Skin Cancer 101

Jan. 9, 2024

Skin cancer is the most common of all cancer types, and it affects millions of people living in the US each year. 1 in 5 people living in the US will develop skin cancer at some point in their lives. Arizona, known for its hot, dry climate which lends itself to many outdoor activities, has almost double the rate of melanoma skin cancer compared to national averages. According to the American Cancer Society, melanoma is the most serious form of skin cancer, and if left untreated it can be fatal. 

What is skin cancer and what causes it? 

Skin cancer is another name for an abnormal growth of skin cells. Skin cancer often occurs on skin that is exposed to UV (ultraviolet) radiation emitted by the sun or from artificial sources, such as tanning beds. There are three types of skin cancer: (1) basal cell carcinoma, (2) squamous cell carcinoma, and (3) melanoma

Basal Cell Carcinoma

Squamous Cell Carcinoma


This is the most common type of skin cancer and typically occurs in areas exposed to direct sunlight. It is easy to treat if detected early. Learn more about basal cell carcinoma here

Common affects areas of skin frequently exposed to the sun. Individuals who are immunocompromised are at highest risk for this skin cancer. Learn more about squamous cell carcinoma here.

This is the most serious type of skin cancer and causes the most deaths. Melanoma can occur in areas of the body that are difficult to detect and can spread to other areas. Learn more about melanoma here

Who is most vulnerable to UV radiation?

Infants and children are vulnerable to UV radiation, because their skin is thinner than that of an adult. Excessive UV exposure in children can make them more likely to develop skin cancer later in life. Fair-skinned individuals are also at increased risk of developing skin cancer versus people with darker skin tones. Everyone should take proper precautions to protect themselves against UV radiation.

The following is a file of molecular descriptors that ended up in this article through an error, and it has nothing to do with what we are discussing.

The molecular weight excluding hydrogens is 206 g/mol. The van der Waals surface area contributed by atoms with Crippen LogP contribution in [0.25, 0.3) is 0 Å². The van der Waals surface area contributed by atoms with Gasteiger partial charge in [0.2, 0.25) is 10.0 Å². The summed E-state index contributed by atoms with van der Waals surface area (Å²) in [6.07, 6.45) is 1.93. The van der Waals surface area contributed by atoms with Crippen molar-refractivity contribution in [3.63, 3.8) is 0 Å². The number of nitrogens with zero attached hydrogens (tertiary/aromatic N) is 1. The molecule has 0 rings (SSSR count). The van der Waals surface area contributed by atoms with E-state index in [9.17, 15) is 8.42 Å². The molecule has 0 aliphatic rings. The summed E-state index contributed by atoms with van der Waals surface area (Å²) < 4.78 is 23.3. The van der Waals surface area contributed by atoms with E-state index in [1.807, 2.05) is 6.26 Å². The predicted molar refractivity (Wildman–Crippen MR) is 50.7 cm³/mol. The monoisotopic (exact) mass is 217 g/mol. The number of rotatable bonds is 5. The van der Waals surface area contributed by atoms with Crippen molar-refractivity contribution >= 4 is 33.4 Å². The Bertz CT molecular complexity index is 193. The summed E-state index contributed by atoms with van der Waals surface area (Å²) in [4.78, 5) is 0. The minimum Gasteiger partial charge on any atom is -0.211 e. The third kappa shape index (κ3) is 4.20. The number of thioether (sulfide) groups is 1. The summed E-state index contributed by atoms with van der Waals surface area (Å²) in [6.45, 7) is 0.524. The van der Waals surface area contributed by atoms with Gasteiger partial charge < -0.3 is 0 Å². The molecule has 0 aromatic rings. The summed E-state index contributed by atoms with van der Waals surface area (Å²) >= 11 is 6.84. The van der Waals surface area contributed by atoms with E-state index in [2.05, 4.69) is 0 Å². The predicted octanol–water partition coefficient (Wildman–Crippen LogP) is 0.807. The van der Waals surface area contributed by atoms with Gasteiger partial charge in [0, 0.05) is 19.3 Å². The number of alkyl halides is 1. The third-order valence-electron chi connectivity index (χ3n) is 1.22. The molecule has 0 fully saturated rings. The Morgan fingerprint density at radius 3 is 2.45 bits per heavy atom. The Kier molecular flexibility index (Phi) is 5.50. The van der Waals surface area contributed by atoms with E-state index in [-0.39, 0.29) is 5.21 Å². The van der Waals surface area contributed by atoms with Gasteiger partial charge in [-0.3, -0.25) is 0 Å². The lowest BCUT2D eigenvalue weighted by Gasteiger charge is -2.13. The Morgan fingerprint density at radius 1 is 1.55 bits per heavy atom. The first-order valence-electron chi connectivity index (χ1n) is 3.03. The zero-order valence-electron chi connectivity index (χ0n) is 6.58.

How can I reduce my risk of developing skin cancer? 

You can reduce your risk of developing skin cancer by limiting or avoiding sources of UV radiation. You can do this in many ways, and the more barriers against UV radiation, the better protected you will be. Although UV rays are most intense in the summertime, you should still protect yourself on even cloudy or snowy days. 

Some ways to protect yourself in the sun are:
  • Wear protective clothing (long sleeves) 
  • Wear a broad-brimmed sunhat
  • Wear sunglasses with 100% UV protection 
  • Use sunscreen and apply it liberally, at least 15 minutes before going outside into the sun
  • Make sure your sunscren has a sun-protection factor (SPF) of 30 or higher and it protects against both UVA and UVB rays
  • Use a lip balm with an SPF of 30 or higher
  • Reapply sunscreen after you have been swimming or sweating a lot
  • Find a shady spot to sit, and avoid extended exposure when the sun is strongest (10 am–4 pm) 

What are the signs and symptoms of skin cancer? 

Skin cancer can appear in unique ways. Some things to look out for are listed below:

  • A new mole, or one that changes size, shape, color, or bleeds
  • A pearly or waxy bump on the face, ears, or neck
  • A flat, pink-, red-, or brown- colored patch or bump
  • Areas of skin that look like scars
  • Wounds or sore that do not heal, or that heal but come back again
  • Rough, scaly lesions that may itch, bleed and become crusty

The appearance of skin cancer depends heavily on the type of cancer, but if you are concerned about skin cancer on yourself or a loved one, schedule an appointment with your primary care provider immediately.

Resources for Skin Cancer in Arizona

The University of Arizona in Tucson is home to the Skin Cancer Institute, which offers many useful resources for the prevention of skin cancer, information about types of skin cancer, and other helpful resources, including this video on prevention and detection of melanoma.

The Arizona Skin Cancer Foundation has an informative article on how to perform a Skin Check at home, which you can access here. They also have a useful guide on what to look for in and on your skin, which you can access here, and excellent resources to learn about the prevention of skin cancer